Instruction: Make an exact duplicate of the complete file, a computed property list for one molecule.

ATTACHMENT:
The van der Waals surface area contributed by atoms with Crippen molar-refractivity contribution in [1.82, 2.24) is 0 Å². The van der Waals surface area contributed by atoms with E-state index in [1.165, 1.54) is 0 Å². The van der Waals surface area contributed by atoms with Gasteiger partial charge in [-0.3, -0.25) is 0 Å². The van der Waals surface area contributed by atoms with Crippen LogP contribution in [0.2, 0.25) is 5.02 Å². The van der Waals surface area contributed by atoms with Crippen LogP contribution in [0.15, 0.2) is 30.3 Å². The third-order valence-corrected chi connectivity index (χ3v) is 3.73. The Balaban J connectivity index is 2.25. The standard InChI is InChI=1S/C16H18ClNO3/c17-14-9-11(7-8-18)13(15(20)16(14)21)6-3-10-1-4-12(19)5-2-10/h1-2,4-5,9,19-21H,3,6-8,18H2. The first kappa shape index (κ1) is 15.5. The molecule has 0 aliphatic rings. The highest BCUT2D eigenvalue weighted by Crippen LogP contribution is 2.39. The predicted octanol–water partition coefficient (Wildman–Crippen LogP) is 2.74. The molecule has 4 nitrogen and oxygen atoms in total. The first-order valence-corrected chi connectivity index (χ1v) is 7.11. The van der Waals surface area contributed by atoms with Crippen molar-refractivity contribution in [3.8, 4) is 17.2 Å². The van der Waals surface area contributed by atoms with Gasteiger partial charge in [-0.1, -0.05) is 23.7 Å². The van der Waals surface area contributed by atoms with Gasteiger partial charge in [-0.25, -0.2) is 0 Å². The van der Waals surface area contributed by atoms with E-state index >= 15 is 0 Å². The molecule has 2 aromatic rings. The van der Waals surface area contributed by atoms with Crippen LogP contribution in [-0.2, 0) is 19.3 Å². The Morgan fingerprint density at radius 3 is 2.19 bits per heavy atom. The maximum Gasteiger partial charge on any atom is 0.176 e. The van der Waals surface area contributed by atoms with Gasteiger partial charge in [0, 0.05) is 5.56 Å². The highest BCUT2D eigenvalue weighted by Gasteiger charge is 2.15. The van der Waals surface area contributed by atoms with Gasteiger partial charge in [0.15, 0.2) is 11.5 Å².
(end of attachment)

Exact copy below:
The van der Waals surface area contributed by atoms with Crippen molar-refractivity contribution in [1.82, 2.24) is 0 Å². The van der Waals surface area contributed by atoms with E-state index in [1.165, 1.54) is 0 Å². The van der Waals surface area contributed by atoms with Gasteiger partial charge in [-0.3, -0.25) is 0 Å². The van der Waals surface area contributed by atoms with Crippen LogP contribution in [0.2, 0.25) is 5.02 Å². The van der Waals surface area contributed by atoms with Crippen LogP contribution in [0.15, 0.2) is 30.3 Å². The third-order valence-corrected chi connectivity index (χ3v) is 3.73. The Balaban J connectivity index is 2.25. The standard InChI is InChI=1S/C16H18ClNO3/c17-14-9-11(7-8-18)13(15(20)16(14)21)6-3-10-1-4-12(19)5-2-10/h1-2,4-5,9,19-21H,3,6-8,18H2. The first kappa shape index (κ1) is 15.5. The molecule has 0 aliphatic rings. The highest BCUT2D eigenvalue weighted by Crippen LogP contribution is 2.39. The predicted octanol–water partition coefficient (Wildman–Crippen LogP) is 2.74. The molecule has 4 nitrogen and oxygen atoms in total. The first-order valence-corrected chi connectivity index (χ1v) is 7.11. The van der Waals surface area contributed by atoms with Crippen molar-refractivity contribution in [3.8, 4) is 17.2 Å². The van der Waals surface area contributed by atoms with Gasteiger partial charge in [-0.1, -0.05) is 23.7 Å². The van der Waals surface area contributed by atoms with Gasteiger partial charge in [-0.25, -0.2) is 0 Å². The van der Waals surface area contributed by atoms with E-state index >= 15 is 0 Å². The molecule has 2 aromatic rings. The van der Waals surface area contributed by atoms with Crippen LogP contribution in [-0.2, 0) is 19.3 Å². The Morgan fingerprint density at radius 3 is 2.19 bits per heavy atom. The maximum Gasteiger partial charge on any atom is 0.176 e. The van der Waals surface area contributed by atoms with Gasteiger partial charge in [0, 0.05) is 5.56 Å². The highest BCUT2D eigenvalue weighted by Gasteiger charge is 2.15. The van der Waals surface area contributed by atoms with Gasteiger partial charge in [0.15, 0.2) is 11.5 Å².